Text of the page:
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God ain’t listening, and neither am I

I think it was MK Ghandi who said (well it could be someone else, quotations are frequently associated to anyone from Aristotle to Spongebob Squarepants; any way let’s assume it was the Mahatma who said): “I like your Christ. I don’t like your Christians.”

(Actually, since Christ is mentioned, it’s unlikely to be Aristotle, although Spongebob is still a distinct possibility).

I was raised as one of those Christians, but as a member of the Church of England that more or less means just being nice to everyone. Indeed, Anglicans have always had a fairly relaxed attitude towards God. Contrary to popular myth they didn’t even get too upset over Darwin and all that evolution mullarkey, basically accepting the Bible as a work of allegory from quite early on.

For me this meant that it was quite easy to feel accommodated by the Anglican communion without getting all tangled up in that Father, Son and Holy Ghost nonsense.

This in turn enabled me to choose to be confirmed at the ripe age of 25 and become a full member of the Church, Holy Communion and all.

Then the Evangelicals came along.

Of course these “earnest” souls, convinced of the literal truth of the Old and New Testament and of the importance of prophesy to the world, had always been there, banging on about their religion from their pavement pulpits and doorstep calls. I, for one, took little notice of them because, to me, their literally unbelievable faith defied logic and the facts.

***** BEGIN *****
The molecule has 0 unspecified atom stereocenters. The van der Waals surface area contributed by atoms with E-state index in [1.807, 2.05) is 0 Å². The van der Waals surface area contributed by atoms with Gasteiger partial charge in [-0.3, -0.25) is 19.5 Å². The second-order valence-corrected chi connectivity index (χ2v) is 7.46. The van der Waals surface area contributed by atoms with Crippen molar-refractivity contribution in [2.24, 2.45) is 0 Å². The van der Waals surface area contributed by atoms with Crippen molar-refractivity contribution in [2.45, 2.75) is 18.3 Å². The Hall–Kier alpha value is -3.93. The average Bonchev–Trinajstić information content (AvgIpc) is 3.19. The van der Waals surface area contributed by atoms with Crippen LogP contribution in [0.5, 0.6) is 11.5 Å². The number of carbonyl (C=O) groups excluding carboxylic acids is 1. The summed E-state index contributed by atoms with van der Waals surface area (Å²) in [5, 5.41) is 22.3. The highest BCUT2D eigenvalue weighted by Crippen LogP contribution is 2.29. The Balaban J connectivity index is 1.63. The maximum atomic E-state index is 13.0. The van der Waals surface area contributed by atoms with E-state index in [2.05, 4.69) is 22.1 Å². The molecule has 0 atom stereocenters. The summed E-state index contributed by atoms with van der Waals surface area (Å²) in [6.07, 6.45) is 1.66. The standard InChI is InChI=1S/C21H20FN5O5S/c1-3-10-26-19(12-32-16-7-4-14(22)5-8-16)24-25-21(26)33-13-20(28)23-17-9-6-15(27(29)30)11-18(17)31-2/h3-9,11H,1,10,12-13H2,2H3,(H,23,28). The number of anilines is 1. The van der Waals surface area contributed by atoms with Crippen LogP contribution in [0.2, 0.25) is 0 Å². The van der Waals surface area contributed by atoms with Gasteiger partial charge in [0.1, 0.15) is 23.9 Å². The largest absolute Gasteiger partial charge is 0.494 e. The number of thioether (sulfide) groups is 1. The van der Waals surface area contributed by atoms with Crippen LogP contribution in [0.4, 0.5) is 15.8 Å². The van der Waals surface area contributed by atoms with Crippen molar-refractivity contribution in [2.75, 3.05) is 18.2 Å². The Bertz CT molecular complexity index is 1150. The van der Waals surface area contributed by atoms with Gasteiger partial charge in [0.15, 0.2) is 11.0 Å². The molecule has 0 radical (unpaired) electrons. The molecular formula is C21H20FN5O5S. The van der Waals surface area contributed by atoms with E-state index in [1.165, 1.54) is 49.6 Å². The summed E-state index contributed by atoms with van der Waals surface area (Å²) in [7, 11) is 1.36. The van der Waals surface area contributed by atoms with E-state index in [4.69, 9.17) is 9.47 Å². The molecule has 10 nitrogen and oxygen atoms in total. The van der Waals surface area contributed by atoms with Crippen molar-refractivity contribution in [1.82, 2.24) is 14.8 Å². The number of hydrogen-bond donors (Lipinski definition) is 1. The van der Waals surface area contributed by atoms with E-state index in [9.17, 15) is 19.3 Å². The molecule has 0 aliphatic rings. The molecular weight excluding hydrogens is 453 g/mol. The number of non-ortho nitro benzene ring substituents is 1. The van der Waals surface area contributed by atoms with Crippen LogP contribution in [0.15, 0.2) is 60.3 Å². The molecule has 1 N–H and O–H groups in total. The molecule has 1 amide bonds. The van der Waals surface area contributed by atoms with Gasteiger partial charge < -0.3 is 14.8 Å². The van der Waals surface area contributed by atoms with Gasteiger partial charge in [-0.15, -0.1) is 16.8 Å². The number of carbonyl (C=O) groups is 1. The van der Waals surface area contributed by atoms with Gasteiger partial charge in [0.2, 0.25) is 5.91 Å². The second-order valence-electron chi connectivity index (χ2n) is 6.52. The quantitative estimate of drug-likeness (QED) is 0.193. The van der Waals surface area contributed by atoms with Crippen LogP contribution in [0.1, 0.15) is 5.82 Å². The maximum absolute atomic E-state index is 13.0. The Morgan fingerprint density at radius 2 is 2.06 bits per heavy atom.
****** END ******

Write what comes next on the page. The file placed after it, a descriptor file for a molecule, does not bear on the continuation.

However, even in the Good Ole Church of England they were being seen as the “way forward” with their happy, clappy singalong songs of praise and frankly embarrassing and downright un-English hugging and kissing in church.

So I drifted away. Not just from my local parish church or the Church of England but also from organised religion itself.

I’ve always leaned towards science and logic but the older I get, the more deeply I believe that religion and scripture are less divinely inspired than inspired by the status quo.

It’s all nonsense, isn’t it?

I mean I’m sure all these people existed, Jesus, Moses, Muhammed, Buddha and the rest. But I’m also sure that they have been misrepresented, by others or possibly even themselves.